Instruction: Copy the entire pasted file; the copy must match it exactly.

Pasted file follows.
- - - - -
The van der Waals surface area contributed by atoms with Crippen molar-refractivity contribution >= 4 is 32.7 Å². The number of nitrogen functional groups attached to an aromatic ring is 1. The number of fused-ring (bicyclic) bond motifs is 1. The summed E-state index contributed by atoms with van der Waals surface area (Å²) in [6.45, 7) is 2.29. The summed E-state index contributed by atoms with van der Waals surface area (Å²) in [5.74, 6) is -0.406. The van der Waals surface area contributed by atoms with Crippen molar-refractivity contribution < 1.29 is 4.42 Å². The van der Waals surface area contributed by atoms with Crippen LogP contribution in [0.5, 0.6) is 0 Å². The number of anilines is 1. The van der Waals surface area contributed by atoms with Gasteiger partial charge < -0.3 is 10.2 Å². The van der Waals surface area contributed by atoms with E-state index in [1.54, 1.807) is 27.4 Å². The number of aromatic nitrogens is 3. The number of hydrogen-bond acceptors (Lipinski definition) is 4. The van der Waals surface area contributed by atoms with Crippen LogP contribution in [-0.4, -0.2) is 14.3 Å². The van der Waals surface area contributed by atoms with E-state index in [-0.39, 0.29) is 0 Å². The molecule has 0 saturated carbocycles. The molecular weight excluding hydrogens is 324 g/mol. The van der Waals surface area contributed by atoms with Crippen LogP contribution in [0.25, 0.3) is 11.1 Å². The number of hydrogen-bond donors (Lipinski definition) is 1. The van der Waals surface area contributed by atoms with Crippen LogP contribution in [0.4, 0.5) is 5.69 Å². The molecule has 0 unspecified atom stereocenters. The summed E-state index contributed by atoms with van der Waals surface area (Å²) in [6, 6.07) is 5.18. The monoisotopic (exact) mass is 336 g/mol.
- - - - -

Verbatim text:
The van der Waals surface area contributed by atoms with Crippen molar-refractivity contribution >= 4 is 32.7 Å². The number of nitrogen functional groups attached to an aromatic ring is 1. The number of fused-ring (bicyclic) bond motifs is 1. The summed E-state index contributed by atoms with van der Waals surface area (Å²) in [6.45, 7) is 2.29. The summed E-state index contributed by atoms with van der Waals surface area (Å²) in [5.74, 6) is -0.406. The van der Waals surface area contributed by atoms with Crippen molar-refractivity contribution < 1.29 is 4.42 Å². The van der Waals surface area contributed by atoms with Crippen LogP contribution in [0.5, 0.6) is 0 Å². The number of anilines is 1. The van der Waals surface area contributed by atoms with Gasteiger partial charge < -0.3 is 10.2 Å². The van der Waals surface area contributed by atoms with E-state index in [1.54, 1.807) is 27.4 Å². The number of aromatic nitrogens is 3. The number of hydrogen-bond acceptors (Lipinski definition) is 4. The van der Waals surface area contributed by atoms with Crippen LogP contribution in [-0.4, -0.2) is 14.3 Å². The van der Waals surface area contributed by atoms with E-state index in [-0.39, 0.29) is 0 Å². The molecule has 0 saturated carbocycles. The molecular weight excluding hydrogens is 324 g/mol. The van der Waals surface area contributed by atoms with Crippen LogP contribution in [0.25, 0.3) is 11.1 Å². The number of hydrogen-bond donors (Lipinski definition) is 1. The van der Waals surface area contributed by atoms with Crippen LogP contribution in [0.4, 0.5) is 5.69 Å². The molecule has 0 unspecified atom stereocenters. The summed E-state index contributed by atoms with van der Waals surface area (Å²) in [6, 6.07) is 5.18. The monoisotopic (exact) mass is 336 g/mol.